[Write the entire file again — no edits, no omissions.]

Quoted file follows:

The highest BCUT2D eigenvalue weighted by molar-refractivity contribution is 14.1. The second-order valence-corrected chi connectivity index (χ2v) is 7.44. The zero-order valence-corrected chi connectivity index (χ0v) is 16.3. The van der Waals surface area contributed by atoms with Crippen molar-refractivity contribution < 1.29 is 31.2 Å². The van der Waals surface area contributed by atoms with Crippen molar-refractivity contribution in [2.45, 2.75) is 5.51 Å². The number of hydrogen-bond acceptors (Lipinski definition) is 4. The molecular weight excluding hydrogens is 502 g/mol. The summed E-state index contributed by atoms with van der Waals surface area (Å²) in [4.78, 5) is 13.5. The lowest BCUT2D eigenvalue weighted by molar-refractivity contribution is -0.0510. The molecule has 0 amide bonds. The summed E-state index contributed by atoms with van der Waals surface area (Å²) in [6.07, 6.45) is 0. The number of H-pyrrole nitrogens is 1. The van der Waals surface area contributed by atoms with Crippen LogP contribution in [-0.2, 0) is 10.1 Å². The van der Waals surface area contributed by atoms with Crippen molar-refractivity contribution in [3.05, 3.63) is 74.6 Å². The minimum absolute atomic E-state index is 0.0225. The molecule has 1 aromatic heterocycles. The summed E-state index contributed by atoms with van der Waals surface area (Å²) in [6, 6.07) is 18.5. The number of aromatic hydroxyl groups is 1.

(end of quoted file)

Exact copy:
The highest BCUT2D eigenvalue weighted by molar-refractivity contribution is 14.1. The second-order valence-corrected chi connectivity index (χ2v) is 7.44. The zero-order valence-corrected chi connectivity index (χ0v) is 16.3. The van der Waals surface area contributed by atoms with Crippen molar-refractivity contribution < 1.29 is 31.2 Å². The van der Waals surface area contributed by atoms with Crippen molar-refractivity contribution in [2.45, 2.75) is 5.51 Å². The number of hydrogen-bond acceptors (Lipinski definition) is 4. The molecular weight excluding hydrogens is 502 g/mol. The summed E-state index contributed by atoms with van der Waals surface area (Å²) in [4.78, 5) is 13.5. The lowest BCUT2D eigenvalue weighted by molar-refractivity contribution is -0.0510. The molecule has 0 amide bonds. The summed E-state index contributed by atoms with van der Waals surface area (Å²) in [6.07, 6.45) is 0. The number of H-pyrrole nitrogens is 1. The van der Waals surface area contributed by atoms with Crippen LogP contribution in [-0.2, 0) is 10.1 Å². The van der Waals surface area contributed by atoms with Crippen molar-refractivity contribution in [3.05, 3.63) is 74.6 Å². The minimum absolute atomic E-state index is 0.0225. The molecule has 1 aromatic heterocycles. The summed E-state index contributed by atoms with van der Waals surface area (Å²) in [6, 6.07) is 18.5. The number of aromatic hydroxyl groups is 1.